Life: It’s the Experience That Counts


Last night was the opening of Touch 09 – both our client and one of our church initiatives – and it kicked derrière. We’ve worked very hard, but the stars are all the volunteers who have tirelessly put time and effort into making this conference a success.

As I stood there, watching the whole thing play out in front of me, whilst enjoying my clean task list, I picked up a thought that I’ve been playing with for sometime. Tens of thousands of hours have been spent in preparation for this conference to provide the stage for experience. But why is a rich, compelling experience necessary?

I’ve come to consider that destiny is made in the moment of decision. One decision made with conviction can change the course of your life. “I’ll never do that again”, “from now on, I will always do this”, “I’ve had enough of this”. A quality decision will rouse that most precious human resource, action, and action will lead to transformation.

I’ve preached for years about quality decisions, but I am only beginning to understand that experience induces decision. A tragedy in your life will induce a decision. An trivial experience that illuminates your mind will induce a decision. A good movie or book will induce an experience. A friend, role model – an extended experience – can induce multiple decisions.

Understanding this helps us understand why an experience is staged and not made. A compelling experience will be multi-touch, providing many ways that, through the five senses, a decision may be induced. But you cannot make the experience. Experience is in the eye of the beholder, and we can only stage – like a theatrical director, carefully placing each part in order – in the hope that our audience will be inspired to make a decision, and act.

Has a compelling experience ever induced you to make a life altering decision?

4 responses to “Life: It’s the Experience That Counts”

  1. Perhaps I’m rather cranial but I count some of my biggest life experiences being through books, cassette tapes (that dates me!), DVDs, and now through the internet, which has changed the whole experience landscape i.e.web sites, newsletters, audio, video and of course blogs (cue Scott!). I can also say that my significant experiences are increasing with the pace and richness of web life. I am now trying to distil my experiences into my SuperLiving web site about health, happiness and success at

  2. “destiny is made in the moment of decision” Powerful stuff. I believe it was John C Maxwell who said that successfull people make important decisions early in life, and then manage those decisions for the rest of their lives. Woould you agree then that The quality of a decision is enhanced through experience but what is generally lacking in most people is the ability to commit to that initial decision. One of the most powerful businessmen in zimbabwe said to me on one occasion that if I am to succeed I need to learn to make decisions and walk my talk. His job would be to help me improve the quality of those decisions as I grow.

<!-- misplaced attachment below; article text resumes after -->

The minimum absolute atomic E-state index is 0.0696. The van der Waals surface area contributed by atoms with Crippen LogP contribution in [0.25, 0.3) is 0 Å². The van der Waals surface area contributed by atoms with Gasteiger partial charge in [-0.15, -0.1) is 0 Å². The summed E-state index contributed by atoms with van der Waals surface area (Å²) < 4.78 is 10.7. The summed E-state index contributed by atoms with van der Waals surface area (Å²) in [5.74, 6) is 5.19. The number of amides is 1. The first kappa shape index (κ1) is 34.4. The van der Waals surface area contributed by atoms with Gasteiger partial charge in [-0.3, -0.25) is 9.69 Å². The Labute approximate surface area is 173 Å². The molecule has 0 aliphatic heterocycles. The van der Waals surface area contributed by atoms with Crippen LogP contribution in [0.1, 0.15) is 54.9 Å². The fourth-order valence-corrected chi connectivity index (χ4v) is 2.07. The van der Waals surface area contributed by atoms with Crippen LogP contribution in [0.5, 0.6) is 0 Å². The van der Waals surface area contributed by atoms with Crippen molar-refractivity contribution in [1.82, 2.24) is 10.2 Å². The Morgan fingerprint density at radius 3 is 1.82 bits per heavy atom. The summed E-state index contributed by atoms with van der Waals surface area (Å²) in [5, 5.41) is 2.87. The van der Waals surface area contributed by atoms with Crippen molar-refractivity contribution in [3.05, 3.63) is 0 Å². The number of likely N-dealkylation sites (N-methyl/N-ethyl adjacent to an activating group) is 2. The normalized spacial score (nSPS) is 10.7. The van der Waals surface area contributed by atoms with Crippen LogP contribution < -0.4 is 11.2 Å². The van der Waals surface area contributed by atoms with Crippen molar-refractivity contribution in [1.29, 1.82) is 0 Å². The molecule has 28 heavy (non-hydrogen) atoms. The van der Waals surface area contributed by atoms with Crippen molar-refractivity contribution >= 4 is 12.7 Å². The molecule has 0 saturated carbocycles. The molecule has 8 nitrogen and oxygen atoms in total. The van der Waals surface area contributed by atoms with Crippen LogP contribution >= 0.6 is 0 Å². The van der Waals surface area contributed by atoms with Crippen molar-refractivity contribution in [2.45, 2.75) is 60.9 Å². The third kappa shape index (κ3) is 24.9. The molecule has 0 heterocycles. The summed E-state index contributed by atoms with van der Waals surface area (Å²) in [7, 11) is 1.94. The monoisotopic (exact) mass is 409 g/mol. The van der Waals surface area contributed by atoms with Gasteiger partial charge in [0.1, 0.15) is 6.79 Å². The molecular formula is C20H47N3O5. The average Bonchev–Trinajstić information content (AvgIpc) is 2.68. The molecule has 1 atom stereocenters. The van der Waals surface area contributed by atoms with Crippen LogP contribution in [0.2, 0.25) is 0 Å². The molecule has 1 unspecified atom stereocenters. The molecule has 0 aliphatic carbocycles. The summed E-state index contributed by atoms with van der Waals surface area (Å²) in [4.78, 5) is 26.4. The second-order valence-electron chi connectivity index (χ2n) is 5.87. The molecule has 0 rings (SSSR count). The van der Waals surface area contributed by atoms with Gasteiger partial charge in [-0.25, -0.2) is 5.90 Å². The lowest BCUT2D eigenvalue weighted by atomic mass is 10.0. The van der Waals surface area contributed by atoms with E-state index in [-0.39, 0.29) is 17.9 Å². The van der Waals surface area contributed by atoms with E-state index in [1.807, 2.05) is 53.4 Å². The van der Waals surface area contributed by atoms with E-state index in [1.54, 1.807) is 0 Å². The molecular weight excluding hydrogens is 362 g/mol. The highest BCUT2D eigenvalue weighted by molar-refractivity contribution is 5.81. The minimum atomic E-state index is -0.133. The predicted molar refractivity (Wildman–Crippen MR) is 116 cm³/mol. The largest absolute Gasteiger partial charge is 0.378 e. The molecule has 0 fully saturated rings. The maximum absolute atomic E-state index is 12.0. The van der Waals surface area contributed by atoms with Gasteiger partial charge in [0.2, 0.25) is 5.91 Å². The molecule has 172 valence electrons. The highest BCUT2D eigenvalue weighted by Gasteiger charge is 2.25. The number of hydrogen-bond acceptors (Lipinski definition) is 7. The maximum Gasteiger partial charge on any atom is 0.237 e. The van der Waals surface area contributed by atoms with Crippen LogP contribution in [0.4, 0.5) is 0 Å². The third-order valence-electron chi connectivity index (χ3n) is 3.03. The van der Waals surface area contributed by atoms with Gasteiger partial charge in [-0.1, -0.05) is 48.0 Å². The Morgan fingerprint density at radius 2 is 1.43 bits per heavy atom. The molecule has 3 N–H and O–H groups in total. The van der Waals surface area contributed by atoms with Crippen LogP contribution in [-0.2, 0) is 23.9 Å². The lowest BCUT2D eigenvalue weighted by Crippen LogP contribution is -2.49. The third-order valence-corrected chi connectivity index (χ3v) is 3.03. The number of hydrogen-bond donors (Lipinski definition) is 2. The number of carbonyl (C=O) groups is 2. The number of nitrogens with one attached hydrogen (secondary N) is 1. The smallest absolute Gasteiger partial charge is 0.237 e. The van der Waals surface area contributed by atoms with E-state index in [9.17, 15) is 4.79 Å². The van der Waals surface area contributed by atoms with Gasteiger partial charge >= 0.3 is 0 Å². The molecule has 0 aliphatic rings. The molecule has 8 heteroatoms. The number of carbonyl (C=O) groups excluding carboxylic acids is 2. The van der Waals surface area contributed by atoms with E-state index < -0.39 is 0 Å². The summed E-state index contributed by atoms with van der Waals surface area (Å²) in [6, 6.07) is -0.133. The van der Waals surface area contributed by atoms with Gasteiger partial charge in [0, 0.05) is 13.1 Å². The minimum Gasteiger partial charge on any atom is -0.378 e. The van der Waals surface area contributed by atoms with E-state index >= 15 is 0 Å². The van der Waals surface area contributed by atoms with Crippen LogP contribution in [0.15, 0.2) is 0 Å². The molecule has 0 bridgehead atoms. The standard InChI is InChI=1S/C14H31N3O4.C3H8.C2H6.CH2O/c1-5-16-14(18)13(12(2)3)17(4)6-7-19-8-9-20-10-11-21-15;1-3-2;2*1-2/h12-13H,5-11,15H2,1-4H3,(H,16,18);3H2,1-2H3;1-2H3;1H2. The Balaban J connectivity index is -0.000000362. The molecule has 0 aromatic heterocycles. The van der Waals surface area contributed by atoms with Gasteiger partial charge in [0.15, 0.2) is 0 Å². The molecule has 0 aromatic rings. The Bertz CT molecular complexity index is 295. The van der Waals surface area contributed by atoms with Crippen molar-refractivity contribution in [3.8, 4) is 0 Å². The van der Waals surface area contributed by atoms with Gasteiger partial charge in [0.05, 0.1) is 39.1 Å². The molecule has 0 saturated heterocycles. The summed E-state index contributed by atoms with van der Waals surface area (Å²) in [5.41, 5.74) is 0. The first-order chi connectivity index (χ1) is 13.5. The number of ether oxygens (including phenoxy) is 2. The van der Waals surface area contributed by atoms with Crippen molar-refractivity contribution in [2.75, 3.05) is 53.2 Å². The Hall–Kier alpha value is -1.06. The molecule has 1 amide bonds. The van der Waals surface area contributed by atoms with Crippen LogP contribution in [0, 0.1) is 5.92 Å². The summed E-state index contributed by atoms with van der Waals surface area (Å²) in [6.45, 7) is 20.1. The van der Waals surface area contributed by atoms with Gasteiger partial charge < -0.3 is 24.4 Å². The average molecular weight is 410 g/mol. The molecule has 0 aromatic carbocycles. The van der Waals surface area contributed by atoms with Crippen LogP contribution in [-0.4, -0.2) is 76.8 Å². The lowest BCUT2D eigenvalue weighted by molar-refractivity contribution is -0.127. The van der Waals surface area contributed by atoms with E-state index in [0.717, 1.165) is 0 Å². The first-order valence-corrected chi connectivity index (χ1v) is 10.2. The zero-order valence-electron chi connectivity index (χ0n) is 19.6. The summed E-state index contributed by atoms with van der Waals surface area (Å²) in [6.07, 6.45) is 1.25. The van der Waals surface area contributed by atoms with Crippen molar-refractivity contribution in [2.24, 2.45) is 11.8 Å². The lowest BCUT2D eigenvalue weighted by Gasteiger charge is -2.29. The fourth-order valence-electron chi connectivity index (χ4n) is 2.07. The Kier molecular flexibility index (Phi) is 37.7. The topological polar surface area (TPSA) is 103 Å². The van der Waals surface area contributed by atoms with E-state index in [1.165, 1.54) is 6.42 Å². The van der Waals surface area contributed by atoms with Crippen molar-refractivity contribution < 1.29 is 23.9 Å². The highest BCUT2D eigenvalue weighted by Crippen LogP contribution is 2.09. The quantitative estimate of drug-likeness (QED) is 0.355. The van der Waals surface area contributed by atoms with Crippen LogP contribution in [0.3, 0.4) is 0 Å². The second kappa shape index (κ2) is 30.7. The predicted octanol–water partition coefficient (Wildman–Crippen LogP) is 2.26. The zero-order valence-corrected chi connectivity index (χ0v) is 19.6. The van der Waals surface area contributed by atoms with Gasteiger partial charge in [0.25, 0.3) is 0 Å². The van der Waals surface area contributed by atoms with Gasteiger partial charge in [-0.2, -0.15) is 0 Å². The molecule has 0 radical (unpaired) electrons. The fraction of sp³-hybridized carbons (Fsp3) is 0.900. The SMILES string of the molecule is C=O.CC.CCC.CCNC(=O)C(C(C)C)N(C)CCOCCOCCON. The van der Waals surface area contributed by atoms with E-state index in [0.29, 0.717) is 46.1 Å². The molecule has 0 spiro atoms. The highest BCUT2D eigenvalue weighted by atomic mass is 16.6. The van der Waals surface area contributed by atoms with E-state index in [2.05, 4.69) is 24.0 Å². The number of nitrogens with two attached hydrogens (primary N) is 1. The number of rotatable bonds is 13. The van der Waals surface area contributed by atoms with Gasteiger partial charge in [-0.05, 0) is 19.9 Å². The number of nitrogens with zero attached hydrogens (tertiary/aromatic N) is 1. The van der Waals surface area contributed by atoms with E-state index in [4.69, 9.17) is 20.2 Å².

3. I like your comment experience enduces decision….question – with the experience you are staging – is there space for someone to have a different outcome – make a different type of decision from the one you may be hoping for? Eg. Two people go to a Christian conference…..both go with open minds…for one person, the experience opens a whole new world of possibility…they encounter what is described as the presence of God, their hearts are touched, they feel a sense of forgiveness, love and renewal and make a committment to God….the other person sees a different picture…they see a staged social environment, with music inducing a trance like hypnotic state and what they percieve to be a mass hysterical response, they think…this experience feels false and manipulated…perhaps my life isnºt so bad after all, perhaps I don´t need a relationship with God – perhaps I need a better relationship with my family…they go back home and instead of being dissatisfied with their husband and family, they start to appreciate what they do have….thier relationship with their children and husband starts to inprove and gets better and better over the years. Of the two participants, both decisions were induced by the staging of the event….

    • Scott Gould says:

      Hi Ruth,

      Many thanks for the comment – and I would completely agree that experience is in the eye of the beholder.

      When staging an experience (and by staging, I am comparing it to theatre but not saying it is theatre), there are projected outcomes, but you cannot control how people will react, nor should you want to.

      The difference between church and a conference is that in the local church you have outcomes set from the bible – the epistles list them all. But a conference, where the people are not in your local church, has a more general approach because they are not the sheep for that particular church. Of course, when that person goes home to their local church, then there are more defined outcomes.

      Certainly people will take different things away. For businesses this will be one thing, for churches or Christian conferences, another. As I have written, I want experience to induce decision – and if that happens in way that I have not expected, but still causes positive change, then I am happy.

      Reading into your phrase “music inducing a trance like hypnotic state and what they percieve to be a mass hysterical response”, I wonder how this fits into the 3,000 who became Christians on the day of Pentecost. Or consider the feeding of the 5,000 – there weren’t lights, but there were baskets, bread, fish – different tools for a different time. It’s never the medium that we must get hung up on – it is the result of transformation.

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